I imagined David in Taiwan next to his mother's hospital bed. I imagined his hand caressing hers, limp next to her distended belly. I imagined his worn eyes shot with prayers, then wondered what he was eating. We had been sharing a whiskey root beer float at The Meatball Shop in Williamsburg when he received the call that his mom was dying faster than anticipated.


Barely a toe deep into my career, I observed the group of wildly successful New Yorkers, all of them born at least in the decade before mine. They drank expensive pinot noirs and laughed at gossip about other people. They were supposed to be it—the answer I give when people ask me where I see myself ten years from now.

I was in jeans. Plaid boots. My hair was in an unfortunate ponytail and I realized, that evening, that all those quotes and verses and gurus and prophets were right. No amount of money would make us happy. No amount of success would suffice. I didn't see their brand names and name dropping. Instead, I saw this:

A man I spoke to at the billionaire's apartment had started a company that went public and made him more money than he knew how to manage. His newest project aims to spread happiness. This man babbled in the endearing way children babble when they need you to verbalize your approval.

Every few minutes, the man made self-loathing remarks. He and a woman he'd loved had broken up recently. Here he was, talking about delivering happiness through photographs to Bhutan and Iraq, while occasionally referring to this woman who'd shattered him. She'd deceived him and sliced up his heart—a point he somehow managed to insert into an otherwise entirely unrelated conversation. At one point, he almost cried.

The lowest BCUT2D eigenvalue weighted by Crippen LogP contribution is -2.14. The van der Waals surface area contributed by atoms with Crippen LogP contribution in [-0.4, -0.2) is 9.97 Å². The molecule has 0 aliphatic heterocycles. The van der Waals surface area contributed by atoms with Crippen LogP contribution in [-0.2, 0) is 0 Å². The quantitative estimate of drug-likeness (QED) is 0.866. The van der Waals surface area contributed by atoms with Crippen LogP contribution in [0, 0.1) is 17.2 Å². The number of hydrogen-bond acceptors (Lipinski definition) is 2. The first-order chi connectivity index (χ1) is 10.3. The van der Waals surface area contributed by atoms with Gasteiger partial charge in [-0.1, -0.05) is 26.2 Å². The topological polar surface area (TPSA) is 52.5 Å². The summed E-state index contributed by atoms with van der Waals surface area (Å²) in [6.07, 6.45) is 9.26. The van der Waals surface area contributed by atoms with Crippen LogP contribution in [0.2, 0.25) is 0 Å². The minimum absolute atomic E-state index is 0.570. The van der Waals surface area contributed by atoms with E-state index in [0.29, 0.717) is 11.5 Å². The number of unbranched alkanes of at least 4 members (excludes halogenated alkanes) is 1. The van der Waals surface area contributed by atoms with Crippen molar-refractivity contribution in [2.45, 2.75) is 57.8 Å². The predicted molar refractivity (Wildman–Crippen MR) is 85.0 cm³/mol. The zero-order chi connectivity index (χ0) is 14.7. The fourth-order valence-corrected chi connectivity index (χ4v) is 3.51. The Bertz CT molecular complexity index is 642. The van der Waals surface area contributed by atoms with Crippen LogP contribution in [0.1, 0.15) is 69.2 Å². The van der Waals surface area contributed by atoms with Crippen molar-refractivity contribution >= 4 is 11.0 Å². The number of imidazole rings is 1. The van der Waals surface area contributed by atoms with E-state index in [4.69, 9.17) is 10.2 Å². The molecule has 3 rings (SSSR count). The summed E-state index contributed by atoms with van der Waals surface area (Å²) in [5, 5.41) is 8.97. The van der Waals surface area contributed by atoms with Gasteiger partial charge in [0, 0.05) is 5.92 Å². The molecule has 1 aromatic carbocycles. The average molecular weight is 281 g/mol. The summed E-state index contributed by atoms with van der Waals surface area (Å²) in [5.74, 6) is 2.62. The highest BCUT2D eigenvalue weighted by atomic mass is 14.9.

Another man in his mid-thirties later announced he took the hottest girl at his high school to prom. This was important, his tone suggested. Then he said she probably no longer remembered him. As the evening progressed, the quiet writer whose name you'd recognize shifted his awkward body closer to a dancing, laughing neuroscientist and divorcee with twelve years of therapy under her belt. We learned multiple times that her ex was now happily remarried. She didn't notice the quiet, famous writer. He walked home alone.


At the end of the night, the guy who introduced me to these strangers told me about the woman he loved—the one he almost married. He told me about her darling daughter, then showed me their pictures. One of the photographs was of a bathroom sign that said "family." He told me that after he maxed out several credit cards with couples counseling sessions, he realized the relationship was unsalvageable. The woman he loved had been scarred so severely as a child that she could never trust him.